By Duncan Gordon
Beijing is well-supplied with grocery stores. From anonymous Carrefour and Wal-Mart supermarket chains, to local fruit and vegetable shops that spill out onto the street. The most interesting places to do your weekly shopping, though, are the fresh produce markets dotted around the city. However, with the capital’s unyielding development, these throwbacks to a time before cellophane-wrapped cucumbers and ready-peeled onions are changing or vanishing.
Entering an indoor market near my office in the city centre’s Xicheng district a couple of months ago, I was on the end of a multi-pronged assault on the senses The stalls were a collage greens, reds, yellows and earthy colours; seemingly filled with every fruit and vegetable that can be grown in northern China. Along the perimeter of the room were other stalls; selling spices, condiments, noodles, various sizes and colours of eggs, raw meat, and freshly prepared snacks, including mouth-watering fried chicken. As I strolled around the room I was hit with different smells in succession. Garlic, chilli, tumeric, coriander, the clean aroma of fresh fruit and vegetables and the smell of raw meat hanging on butcher’s hooks. The soundtrack to this scene was the shouting of merchants advertising their goods and people’s chatter and bartering over a stall.
The sellers here buy their produce from huge wholesale markets located in Beijing’s sprawling outskirts. The prices are usually significantly cheaper than in supermarkets.
The indoor market in Xicheng:
In stark contrast to the anodyne, uniform aisles of international supermarkets, Beijing’s markets are chaotic, lively, and are places to socialise. Stall holders sit on stools overlooking their vegetables and chat to customers as they inspect what’s on offer. Grocery markets are usually housed in old and, to a greater or lesser degree, dilapidated buildings. That looks set to change one way or another.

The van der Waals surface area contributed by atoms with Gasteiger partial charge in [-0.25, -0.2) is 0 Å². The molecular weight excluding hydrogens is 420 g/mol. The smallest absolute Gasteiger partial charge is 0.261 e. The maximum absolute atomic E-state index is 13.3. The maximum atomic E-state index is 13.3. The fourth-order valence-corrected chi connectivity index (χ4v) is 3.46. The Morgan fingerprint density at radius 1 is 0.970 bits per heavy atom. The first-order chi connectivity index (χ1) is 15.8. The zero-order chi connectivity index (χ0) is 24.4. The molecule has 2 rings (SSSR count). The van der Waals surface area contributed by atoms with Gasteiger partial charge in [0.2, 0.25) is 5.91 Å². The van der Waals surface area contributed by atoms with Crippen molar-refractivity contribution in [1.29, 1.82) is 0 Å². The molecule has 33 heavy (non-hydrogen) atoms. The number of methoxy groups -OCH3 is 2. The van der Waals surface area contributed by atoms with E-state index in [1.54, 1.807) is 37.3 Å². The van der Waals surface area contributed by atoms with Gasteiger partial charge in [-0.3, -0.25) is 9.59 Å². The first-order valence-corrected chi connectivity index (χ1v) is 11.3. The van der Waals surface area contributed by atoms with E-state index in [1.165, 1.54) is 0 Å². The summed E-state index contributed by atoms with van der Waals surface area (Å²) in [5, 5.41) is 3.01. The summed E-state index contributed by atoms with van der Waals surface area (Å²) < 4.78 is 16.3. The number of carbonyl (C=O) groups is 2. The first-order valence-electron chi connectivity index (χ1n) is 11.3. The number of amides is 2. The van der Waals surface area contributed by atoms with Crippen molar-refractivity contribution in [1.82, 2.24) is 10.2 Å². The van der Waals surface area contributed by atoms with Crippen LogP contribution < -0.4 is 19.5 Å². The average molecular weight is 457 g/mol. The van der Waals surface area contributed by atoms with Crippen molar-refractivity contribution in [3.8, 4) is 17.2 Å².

Out with the old…
I went back to visit the same market near the office last week. It has been transformed. The outside of the building boasts a brand new red tiled façade and the plastic strip curtain doorway has been replaced by an actual swinging door. As I stepped into the room, I noticed the floor was covered in clean white tiles rather than muddy concrete and there seemed to be less vegetable stalls than before in the centre of the room. However, the meat, spices and snack stalls lining the perimeter were all still there, albeit with a spruced up look. A young butcher I spoke to said she was happy with the changes; she thinks that the market looks cleaner and better overall. It undoubtedly does look smarter, even if from a tourist’s perspective it has lost some of its old rustic charm.
The market post-renovation:
So why the changes? A vegetable seller explains that the government wants all of Beijing’s markets to meet a certain standard. It should be clear that the meat and vegetables come from a recognised source, so that health and safety standards can be imposed. There are some markets that do not meet that standard.
Previously I lived in a part of northeast Beijing’s Haidian district that lies outside the city’s fifth ring road. My bedroom window looked out onto a thriving outdoor vegetable market that was full of buyers and sellers from before dawn until after dusk seven days a week. The sellers came from outside the city and parked their pick-ups and trucks alongside each other. Some even arrived by mule-drawn cart. The backs of the trucks and open carts were used as display stalls for their produce. Suddenly in January 2016 that all stopped. I was no longer woken up at 4am by the vehicles arriving and hawkers shouting. The teachers at the middle school opposite the market suggested that it had been closed down because the government does not want those sorts of informal markets in Beijing anymore. Since then, the concrete expanse that was once home to its own lively community has lain empty.
The outdoor vegetable market in Haidian:
Back at the indoor market, the merchants were not at all worried that their market might succumb to the same fate as the one in Haidian. The butcher said that this market has just been renovated so clearly there is no intention to close it down. She said it is the markets that don’t get renovated which are in danger. If they don’t make the cut, they’re history.
As Beijing changes so to do its markets. Unfortunately those that do not fit with the government’s vision for the city or cannot keep up with developments will cease to operate. However, the renovations that have taken place at the Xicheng market show there is still political will to see them succeed. Grocery markets form an important part of many Beijing communities, sustain countless livelihoods, and are fascinating places for outsiders to explore. Long may they prosper.